Mexico's election officials on Wednesday recounted votes from more than half the polling booths in Sunday's presidential and congressional elections, responding to claims of fraud and requests for recounts in areas where the race was tight
Officials with the Federal Electoral Institute (IFE) said the recount would not significantly change preliminary results of the presidential vote that showed Enrique Peña Nieto of the Institutional Revolutionary Party (PRI) winning with more than 38% of the vote, 6.5 points clear of his nearest rival.
Populist runner-up Andres Manuel López Obrador refused to concede and is demanding a new tally, alleging vote-buying and coercion by the PRI, whose seven decades of rule in the last century were marked by widespread allegations of vote-rigging.
López Obrador had asked for a recount of every vote, but the IFE said on Wednesday just over half the polling booths for the presidential race met the necessary conditions set out by a 2007 electoral law.
That law foresees that a recount can be requested at a polling place where there was a gap of less than one percentage point between the two leading candidates, or for other inconsistencies that could include hard-to-read ballots.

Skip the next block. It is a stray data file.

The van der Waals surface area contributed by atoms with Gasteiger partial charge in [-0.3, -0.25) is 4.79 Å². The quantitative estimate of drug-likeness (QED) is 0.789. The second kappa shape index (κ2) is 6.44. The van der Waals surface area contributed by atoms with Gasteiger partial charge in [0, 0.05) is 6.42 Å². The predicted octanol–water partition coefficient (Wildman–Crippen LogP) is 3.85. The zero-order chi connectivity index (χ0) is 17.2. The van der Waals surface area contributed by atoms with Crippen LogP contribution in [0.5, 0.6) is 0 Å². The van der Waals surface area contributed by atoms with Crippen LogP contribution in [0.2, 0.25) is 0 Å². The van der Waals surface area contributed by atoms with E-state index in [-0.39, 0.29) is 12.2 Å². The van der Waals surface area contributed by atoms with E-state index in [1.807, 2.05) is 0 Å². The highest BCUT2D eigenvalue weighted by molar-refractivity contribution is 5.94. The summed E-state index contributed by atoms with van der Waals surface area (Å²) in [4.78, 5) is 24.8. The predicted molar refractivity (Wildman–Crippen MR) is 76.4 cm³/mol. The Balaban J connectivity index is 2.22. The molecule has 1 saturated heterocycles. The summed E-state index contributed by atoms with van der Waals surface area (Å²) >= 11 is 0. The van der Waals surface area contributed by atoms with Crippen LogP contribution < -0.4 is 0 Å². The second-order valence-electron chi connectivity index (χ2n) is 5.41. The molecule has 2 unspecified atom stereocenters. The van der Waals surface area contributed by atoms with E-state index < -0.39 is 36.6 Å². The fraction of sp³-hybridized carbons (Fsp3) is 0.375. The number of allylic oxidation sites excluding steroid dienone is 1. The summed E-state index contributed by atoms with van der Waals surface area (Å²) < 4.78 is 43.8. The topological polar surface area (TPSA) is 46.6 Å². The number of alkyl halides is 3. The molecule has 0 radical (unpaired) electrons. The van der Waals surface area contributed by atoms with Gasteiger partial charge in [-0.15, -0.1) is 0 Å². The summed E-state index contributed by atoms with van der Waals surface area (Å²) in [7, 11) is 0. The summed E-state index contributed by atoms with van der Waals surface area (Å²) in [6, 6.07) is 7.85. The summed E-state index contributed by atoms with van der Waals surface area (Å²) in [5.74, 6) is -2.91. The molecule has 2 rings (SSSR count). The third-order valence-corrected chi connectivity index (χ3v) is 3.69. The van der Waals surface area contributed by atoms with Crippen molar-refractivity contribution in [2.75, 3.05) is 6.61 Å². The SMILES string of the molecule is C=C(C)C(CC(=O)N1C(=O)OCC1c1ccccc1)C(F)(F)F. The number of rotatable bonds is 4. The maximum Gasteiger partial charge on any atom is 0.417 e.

This is an exercise in openness and transparency, said Edmundo Jacobo, executive secretary of the IFE. The final presidential numbers were due in on Thursday.
With returns counted from more than a third of the polling stations, Peña Nieto had won 39.2% of the vote, 9 points ahead of López Obrador. All these votes had either been recounted or were already considered final, the IFE said. The final congressional counts were due on Sunday.
Other conditions that could allow for a recount were when all votes at a polling station had been cast for one party, or when the number of void ballots was bigger than the gap between the first and second-placed candidates, the IFE said.
Election officials said those conditions were met for 54.5% of polling stations for the presidential race and just over 60% in the cases of the Senate and lower house of Congress, which were also elected on Sunday.
In 2006, López Obrador demanded a recount after losing to President Felipe Calderón by slightly more than half a percentage point, or some 250.000 votes. This time he finished more than 3 million votes behind Peña Nieto.
Electoral law did not permit a full recount back then and his request was refused. Afterwards López Obrador launched months of protests that choked Mexico City for weeks. In 2007 the current electoral law was passed.